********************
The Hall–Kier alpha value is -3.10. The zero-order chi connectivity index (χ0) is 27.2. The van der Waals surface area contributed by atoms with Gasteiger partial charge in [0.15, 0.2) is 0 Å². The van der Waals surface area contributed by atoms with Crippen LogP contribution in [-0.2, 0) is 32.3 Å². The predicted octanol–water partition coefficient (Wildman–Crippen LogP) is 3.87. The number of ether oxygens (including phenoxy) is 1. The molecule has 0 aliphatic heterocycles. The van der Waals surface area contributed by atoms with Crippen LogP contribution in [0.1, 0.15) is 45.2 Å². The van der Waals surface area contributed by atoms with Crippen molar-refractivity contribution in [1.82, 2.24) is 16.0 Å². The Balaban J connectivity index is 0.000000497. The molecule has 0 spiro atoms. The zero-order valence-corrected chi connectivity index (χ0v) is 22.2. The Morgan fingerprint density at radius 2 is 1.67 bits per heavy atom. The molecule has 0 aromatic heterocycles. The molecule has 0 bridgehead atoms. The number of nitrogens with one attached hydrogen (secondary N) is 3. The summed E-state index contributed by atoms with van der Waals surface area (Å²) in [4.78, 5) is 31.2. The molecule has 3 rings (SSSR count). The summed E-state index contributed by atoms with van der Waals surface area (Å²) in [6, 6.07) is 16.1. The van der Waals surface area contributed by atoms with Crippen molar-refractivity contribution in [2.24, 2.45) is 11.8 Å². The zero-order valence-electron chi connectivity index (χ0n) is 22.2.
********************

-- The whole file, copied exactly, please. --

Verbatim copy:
The Hall–Kier alpha value is -3.10. The zero-order chi connectivity index (χ0) is 27.2. The van der Waals surface area contributed by atoms with Gasteiger partial charge in [0.15, 0.2) is 0 Å². The van der Waals surface area contributed by atoms with Crippen LogP contribution in [-0.2, 0) is 32.3 Å². The predicted octanol–water partition coefficient (Wildman–Crippen LogP) is 3.87. The number of ether oxygens (including phenoxy) is 1. The molecule has 0 aliphatic heterocycles. The van der Waals surface area contributed by atoms with Crippen LogP contribution in [0.1, 0.15) is 45.2 Å². The van der Waals surface area contributed by atoms with Crippen molar-refractivity contribution in [1.82, 2.24) is 16.0 Å². The Balaban J connectivity index is 0.000000497. The molecule has 0 spiro atoms. The zero-order valence-corrected chi connectivity index (χ0v) is 22.2. The Morgan fingerprint density at radius 2 is 1.67 bits per heavy atom. The molecule has 0 aromatic heterocycles. The molecule has 0 bridgehead atoms. The number of nitrogens with one attached hydrogen (secondary N) is 3. The summed E-state index contributed by atoms with van der Waals surface area (Å²) in [4.78, 5) is 31.2. The molecule has 3 rings (SSSR count). The summed E-state index contributed by atoms with van der Waals surface area (Å²) in [6, 6.07) is 16.1. The van der Waals surface area contributed by atoms with Crippen molar-refractivity contribution in [2.24, 2.45) is 11.8 Å². The zero-order valence-electron chi connectivity index (χ0n) is 22.2.